245 Should sooner say God never committed his will to writing than say it is not preserved.
246White says doctrine is the rule and words are the conveying vessel, perfect in original.
247L. Autopistos affirms we know Bible as word of God principally by illumination of God’s Spirit.
248L. Autopistos references Goodwin’s book but also asserts preservation of written scriptures.
249L. Autopistos / Ford items of problematic concurrence with Goodwin, which are inconsistent.
252Goodwin’s view that the text of God’s word was not preserved was rejected by the orthodox as a heretical doctrine.

Chapter 6: James Ussher

253Alexander Mitchell attempted to use Ussher to prove WCF taught providential preservation of sense of inspired text.
253Description of Ussher’s relationship with English Reforming Efforts.
253Louis Capel stirred controversy by claiming ancient translations could correct OT.
254Arnold Boate opposed Cappel and involved Ussher in controversy.
254Ussher acknowledges debates about scribal errors but is confident about preservation of several necessary things including Form of Prayer.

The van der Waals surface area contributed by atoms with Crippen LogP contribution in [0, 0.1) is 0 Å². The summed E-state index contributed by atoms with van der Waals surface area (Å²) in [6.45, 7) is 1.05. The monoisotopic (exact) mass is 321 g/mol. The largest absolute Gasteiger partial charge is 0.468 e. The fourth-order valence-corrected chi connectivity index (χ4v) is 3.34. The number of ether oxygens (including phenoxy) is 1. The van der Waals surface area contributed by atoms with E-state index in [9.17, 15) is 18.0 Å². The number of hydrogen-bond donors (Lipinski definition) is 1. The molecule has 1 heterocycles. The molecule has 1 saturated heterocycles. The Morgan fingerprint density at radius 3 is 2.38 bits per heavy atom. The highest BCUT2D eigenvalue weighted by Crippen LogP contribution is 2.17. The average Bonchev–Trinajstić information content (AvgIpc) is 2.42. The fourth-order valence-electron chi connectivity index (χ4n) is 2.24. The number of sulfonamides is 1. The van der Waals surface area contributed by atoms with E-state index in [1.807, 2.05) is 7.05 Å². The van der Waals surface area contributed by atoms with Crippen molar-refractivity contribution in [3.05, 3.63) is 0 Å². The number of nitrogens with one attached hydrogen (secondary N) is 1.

255Footnote references to Ussher’s whole works and Buxtorf on faults in mss.
255-256Buxtorf against sceptical conclusions drawn from defects in some Hebrew copies.
256-258Ussher firmly opposed correcting Hebrew from LXX & Samaritan Pentateuch as full of peril.
258-259 Does allow use of ancient translations in choosing between Hebrew variants.
264Ussher and Boate reject the collection of variants to the OT Capellus takes from translations.
265Variants from other ancient translations provide only conjectures, even for Boate / Ussher.
266 Not even conjectures can be gathered from the LXX.
267Two cases when it is “lawful to depart” from the common text of the OT.
267 Either from other variants in Hebrew copies or from text of OT itself (number issues)
267 Many commentaries of the period made attempt to reconcile disparate numbers.
267Neither Boate nor Ussher give examples: Possibly they think of future corruption of text.